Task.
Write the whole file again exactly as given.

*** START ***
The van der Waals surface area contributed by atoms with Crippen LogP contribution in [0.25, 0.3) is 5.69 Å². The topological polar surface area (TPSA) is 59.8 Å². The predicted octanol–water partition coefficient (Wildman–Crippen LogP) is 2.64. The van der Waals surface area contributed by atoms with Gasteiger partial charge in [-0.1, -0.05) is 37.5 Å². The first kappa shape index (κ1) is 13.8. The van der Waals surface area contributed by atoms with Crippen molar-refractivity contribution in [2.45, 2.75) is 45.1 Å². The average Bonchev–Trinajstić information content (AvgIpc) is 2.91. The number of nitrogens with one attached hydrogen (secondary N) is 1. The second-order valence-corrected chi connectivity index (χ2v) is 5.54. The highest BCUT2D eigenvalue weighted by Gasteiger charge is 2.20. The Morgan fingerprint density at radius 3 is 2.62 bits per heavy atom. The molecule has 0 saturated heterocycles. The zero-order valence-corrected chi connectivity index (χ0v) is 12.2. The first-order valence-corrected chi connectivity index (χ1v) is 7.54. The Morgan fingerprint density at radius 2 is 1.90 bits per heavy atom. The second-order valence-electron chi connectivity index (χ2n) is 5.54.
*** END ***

The van der Waals surface area contributed by atoms with Crippen LogP contribution in [0.25, 0.3) is 5.69 Å². The topological polar surface area (TPSA) is 59.8 Å². The predicted octanol–water partition coefficient (Wildman–Crippen LogP) is 2.64. The van der Waals surface area contributed by atoms with Gasteiger partial charge in [-0.1, -0.05) is 37.5 Å². The first kappa shape index (κ1) is 13.8. The van der Waals surface area contributed by atoms with Crippen molar-refractivity contribution in [2.45, 2.75) is 45.1 Å². The average Bonchev–Trinajstić information content (AvgIpc) is 2.91. The number of nitrogens with one attached hydrogen (secondary N) is 1. The second-order valence-corrected chi connectivity index (χ2v) is 5.54. The highest BCUT2D eigenvalue weighted by Gasteiger charge is 2.20. The Morgan fingerprint density at radius 3 is 2.62 bits per heavy atom. The molecule has 0 saturated heterocycles. The zero-order valence-corrected chi connectivity index (χ0v) is 12.2. The first-order valence-corrected chi connectivity index (χ1v) is 7.54. The Morgan fingerprint density at radius 2 is 1.90 bits per heavy atom. The second-order valence-electron chi connectivity index (χ2n) is 5.54.